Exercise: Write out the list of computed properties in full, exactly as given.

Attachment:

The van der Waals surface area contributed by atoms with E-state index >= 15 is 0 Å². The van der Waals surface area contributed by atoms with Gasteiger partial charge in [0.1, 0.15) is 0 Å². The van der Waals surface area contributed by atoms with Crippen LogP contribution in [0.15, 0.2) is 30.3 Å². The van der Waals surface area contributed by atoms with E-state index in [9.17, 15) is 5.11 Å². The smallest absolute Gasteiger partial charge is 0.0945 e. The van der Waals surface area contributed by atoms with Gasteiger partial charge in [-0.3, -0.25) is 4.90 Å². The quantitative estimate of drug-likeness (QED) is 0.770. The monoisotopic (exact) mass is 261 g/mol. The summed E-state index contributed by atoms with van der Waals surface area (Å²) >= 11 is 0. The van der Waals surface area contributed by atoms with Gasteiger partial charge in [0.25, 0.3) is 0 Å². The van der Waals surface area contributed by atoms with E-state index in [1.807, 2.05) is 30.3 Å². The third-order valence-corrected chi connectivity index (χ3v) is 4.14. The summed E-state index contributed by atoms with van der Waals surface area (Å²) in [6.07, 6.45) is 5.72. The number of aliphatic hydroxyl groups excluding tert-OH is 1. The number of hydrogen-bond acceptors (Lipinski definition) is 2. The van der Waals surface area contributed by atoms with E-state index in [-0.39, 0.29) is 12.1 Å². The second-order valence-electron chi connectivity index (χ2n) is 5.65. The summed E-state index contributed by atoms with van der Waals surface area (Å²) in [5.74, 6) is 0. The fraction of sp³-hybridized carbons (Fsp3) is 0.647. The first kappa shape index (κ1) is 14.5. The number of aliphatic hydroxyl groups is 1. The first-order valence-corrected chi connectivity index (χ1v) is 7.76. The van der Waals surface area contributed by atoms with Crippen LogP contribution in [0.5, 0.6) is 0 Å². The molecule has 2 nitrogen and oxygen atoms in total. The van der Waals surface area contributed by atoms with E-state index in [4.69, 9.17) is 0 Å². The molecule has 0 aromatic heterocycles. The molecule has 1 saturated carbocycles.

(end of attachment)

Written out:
The van der Waals surface area contributed by atoms with E-state index >= 15 is 0 Å². The van der Waals surface area contributed by atoms with Gasteiger partial charge in [0.1, 0.15) is 0 Å². The van der Waals surface area contributed by atoms with Crippen LogP contribution in [0.15, 0.2) is 30.3 Å². The van der Waals surface area contributed by atoms with E-state index in [9.17, 15) is 5.11 Å². The smallest absolute Gasteiger partial charge is 0.0945 e. The van der Waals surface area contributed by atoms with Gasteiger partial charge in [-0.3, -0.25) is 4.90 Å². The quantitative estimate of drug-likeness (QED) is 0.770. The monoisotopic (exact) mass is 261 g/mol. The summed E-state index contributed by atoms with van der Waals surface area (Å²) >= 11 is 0. The van der Waals surface area contributed by atoms with Gasteiger partial charge in [0.25, 0.3) is 0 Å². The van der Waals surface area contributed by atoms with E-state index in [1.807, 2.05) is 30.3 Å². The third-order valence-corrected chi connectivity index (χ3v) is 4.14. The summed E-state index contributed by atoms with van der Waals surface area (Å²) in [6.07, 6.45) is 5.72. The number of aliphatic hydroxyl groups excluding tert-OH is 1. The number of hydrogen-bond acceptors (Lipinski definition) is 2. The van der Waals surface area contributed by atoms with E-state index in [-0.39, 0.29) is 12.1 Å². The second-order valence-electron chi connectivity index (χ2n) is 5.65. The summed E-state index contributed by atoms with van der Waals surface area (Å²) in [5.74, 6) is 0. The fraction of sp³-hybridized carbons (Fsp3) is 0.647. The first kappa shape index (κ1) is 14.5. The number of aliphatic hydroxyl groups is 1. The first-order valence-corrected chi connectivity index (χ1v) is 7.76. The van der Waals surface area contributed by atoms with Crippen LogP contribution in [0.5, 0.6) is 0 Å². The molecule has 2 nitrogen and oxygen atoms in total. The van der Waals surface area contributed by atoms with E-state index in [4.69, 9.17) is 0 Å². The molecule has 0 aromatic heterocycles. The molecule has 1 saturated carbocycles.